Don’t just do something, sit there.
For some of us, sitting in stillness can be the most challenging part of practicing yoga. Or of daily life. I know it’s hard for me. I often get stuck in a cycle of believing I must be constantly doing to feel valuable and productive. Then, because I am doing so much, I feel stressed and overwhelmed. Or conversely, if my to-do list slows down, I don’t know what to do with myself and feel sad or empty. The life coach I am working with tells me I am “addicted to busyness.” (Remember that amazing Handel Group Design Your Life Weekend I blogged about a couple of months ago, here? I’m continuing that work with one of their coaches. I highly recommend the Handel weekend – they are coming back to Cleveland in May btw).
Much of the Handel work involves making promises and consequences to make positive impact in our lives. So my coach came up with the most brilliant (and difficult) “promise” for me. Every day, I am to sit for fifteen minutes, doing nothing. Mind you, this is on top of the daily meditation practice that I instituted at the beginning of the year. For a busyness junkie like me, this sounds like torture.
When she first broached the idea with me, I said I don’t understand. What does that even look like? She replied “do you ever go for a walk in the park?” I excitedly replied “yes,” thinking if that’s what this promise entails, I can so do this. But she continued. “Do you ever see older people just sitting on a bench?” “Yes,” I replied, my skepticism creeping in. “That’s what I want you to do.” For 15 minutes. Every day.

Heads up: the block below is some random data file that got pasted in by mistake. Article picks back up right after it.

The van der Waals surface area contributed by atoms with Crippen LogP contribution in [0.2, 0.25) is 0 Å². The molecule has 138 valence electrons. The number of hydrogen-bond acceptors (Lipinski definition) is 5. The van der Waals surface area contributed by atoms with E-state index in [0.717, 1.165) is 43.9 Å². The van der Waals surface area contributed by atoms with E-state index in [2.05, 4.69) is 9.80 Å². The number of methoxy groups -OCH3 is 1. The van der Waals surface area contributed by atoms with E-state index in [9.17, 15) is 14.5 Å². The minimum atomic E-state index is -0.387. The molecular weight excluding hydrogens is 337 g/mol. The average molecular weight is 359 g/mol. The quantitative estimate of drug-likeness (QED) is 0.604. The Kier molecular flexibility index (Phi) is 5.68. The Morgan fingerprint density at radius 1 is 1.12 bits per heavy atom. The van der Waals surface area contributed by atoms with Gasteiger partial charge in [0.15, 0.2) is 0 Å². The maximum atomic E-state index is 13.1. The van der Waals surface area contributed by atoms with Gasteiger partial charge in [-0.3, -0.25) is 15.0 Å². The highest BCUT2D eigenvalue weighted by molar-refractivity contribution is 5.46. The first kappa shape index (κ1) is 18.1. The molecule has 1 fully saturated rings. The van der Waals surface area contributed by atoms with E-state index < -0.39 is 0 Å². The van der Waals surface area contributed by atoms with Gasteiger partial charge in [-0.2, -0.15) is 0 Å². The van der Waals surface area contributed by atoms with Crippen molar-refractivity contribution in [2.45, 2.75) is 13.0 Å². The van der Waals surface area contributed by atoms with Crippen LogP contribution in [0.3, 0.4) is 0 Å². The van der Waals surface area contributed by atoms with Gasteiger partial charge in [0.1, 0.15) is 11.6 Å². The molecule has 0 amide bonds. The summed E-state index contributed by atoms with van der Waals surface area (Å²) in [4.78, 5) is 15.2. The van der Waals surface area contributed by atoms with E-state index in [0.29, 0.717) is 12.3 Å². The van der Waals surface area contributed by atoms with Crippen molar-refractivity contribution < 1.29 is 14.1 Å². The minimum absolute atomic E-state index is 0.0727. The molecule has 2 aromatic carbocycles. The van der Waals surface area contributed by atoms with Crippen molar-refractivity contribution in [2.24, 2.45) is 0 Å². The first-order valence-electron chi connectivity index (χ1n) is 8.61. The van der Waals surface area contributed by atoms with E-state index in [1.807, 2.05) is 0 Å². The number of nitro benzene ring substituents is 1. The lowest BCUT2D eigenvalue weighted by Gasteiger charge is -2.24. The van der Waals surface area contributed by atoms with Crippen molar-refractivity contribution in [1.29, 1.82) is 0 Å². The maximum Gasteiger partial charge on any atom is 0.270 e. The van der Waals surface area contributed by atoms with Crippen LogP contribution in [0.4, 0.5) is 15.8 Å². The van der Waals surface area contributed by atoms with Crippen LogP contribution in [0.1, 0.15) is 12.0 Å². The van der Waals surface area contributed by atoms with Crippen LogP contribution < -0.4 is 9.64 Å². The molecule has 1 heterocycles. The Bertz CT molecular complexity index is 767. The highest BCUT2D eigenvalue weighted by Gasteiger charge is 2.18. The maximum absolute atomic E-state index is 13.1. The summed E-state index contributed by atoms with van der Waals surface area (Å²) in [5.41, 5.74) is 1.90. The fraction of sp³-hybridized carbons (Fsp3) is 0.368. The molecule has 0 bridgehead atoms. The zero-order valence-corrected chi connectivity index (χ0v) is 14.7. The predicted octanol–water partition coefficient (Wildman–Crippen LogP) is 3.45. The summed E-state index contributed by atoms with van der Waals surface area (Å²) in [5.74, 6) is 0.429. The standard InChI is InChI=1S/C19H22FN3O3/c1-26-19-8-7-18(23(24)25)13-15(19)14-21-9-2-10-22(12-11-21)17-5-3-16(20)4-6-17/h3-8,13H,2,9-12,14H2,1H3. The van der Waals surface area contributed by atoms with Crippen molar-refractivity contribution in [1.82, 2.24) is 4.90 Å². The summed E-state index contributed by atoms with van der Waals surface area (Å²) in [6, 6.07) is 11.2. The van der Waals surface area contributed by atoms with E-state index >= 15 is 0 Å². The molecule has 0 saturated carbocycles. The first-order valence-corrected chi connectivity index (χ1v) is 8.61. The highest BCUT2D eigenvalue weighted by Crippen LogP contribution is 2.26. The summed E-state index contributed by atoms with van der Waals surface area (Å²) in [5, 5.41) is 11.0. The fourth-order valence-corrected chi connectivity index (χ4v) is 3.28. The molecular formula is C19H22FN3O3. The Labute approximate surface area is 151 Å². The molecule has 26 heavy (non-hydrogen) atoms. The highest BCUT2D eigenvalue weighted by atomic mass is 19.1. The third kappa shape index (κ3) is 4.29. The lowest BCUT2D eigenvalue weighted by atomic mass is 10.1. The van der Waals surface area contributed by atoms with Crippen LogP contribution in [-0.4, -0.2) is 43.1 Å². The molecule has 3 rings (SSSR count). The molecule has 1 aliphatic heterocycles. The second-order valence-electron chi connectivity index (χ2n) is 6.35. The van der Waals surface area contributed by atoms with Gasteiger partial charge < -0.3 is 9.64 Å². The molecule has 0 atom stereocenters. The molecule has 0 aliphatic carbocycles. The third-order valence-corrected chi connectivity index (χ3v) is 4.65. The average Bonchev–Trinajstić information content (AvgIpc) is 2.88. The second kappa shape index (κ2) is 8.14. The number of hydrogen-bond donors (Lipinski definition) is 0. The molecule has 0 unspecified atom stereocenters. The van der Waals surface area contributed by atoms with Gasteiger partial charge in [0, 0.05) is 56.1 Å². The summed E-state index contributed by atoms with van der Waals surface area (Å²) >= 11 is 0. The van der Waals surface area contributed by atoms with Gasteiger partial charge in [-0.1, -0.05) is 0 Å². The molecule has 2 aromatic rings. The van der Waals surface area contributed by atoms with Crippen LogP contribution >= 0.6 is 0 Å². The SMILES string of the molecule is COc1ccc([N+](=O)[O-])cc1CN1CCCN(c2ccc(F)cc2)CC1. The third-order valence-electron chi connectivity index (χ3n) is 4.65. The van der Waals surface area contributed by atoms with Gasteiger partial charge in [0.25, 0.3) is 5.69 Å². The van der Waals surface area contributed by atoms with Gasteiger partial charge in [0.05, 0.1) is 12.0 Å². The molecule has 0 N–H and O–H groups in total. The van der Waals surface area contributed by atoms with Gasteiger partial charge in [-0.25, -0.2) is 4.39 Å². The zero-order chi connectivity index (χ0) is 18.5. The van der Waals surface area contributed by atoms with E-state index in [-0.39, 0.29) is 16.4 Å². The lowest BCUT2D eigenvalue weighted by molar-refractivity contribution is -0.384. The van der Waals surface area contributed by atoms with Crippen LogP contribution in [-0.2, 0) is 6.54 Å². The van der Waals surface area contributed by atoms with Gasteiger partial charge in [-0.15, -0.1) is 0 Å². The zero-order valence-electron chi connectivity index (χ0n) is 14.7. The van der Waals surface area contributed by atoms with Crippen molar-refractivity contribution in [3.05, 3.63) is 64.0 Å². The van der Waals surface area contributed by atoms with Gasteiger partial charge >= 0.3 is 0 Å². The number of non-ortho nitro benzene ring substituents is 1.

So I’ve been doing that for a little over a week. Or rather, I’ve been doing nothing. Just sitting. If it’s nice enough, I sit outside. Otherwise, I find a comfy perch in my home office and settle in. What I’ve noticed is that my breathing immediately slows down. My awareness lands on my breath, maybe for the first time since my morning meditation. I actually like just sitting in stillness (even though I encounter internal resistance every day). Immersed in nature or witnessing it from my office window. I feel grounded and centered when my timer goes off. I actually have more focus when I return to the busyness that is often required in my daily life. Who knew?
Yoga tells us to embrace our discomforts so we can experience true growth. So if something is really hard for you to do – like sitting still and doing nothing is for me – you probably need to go there.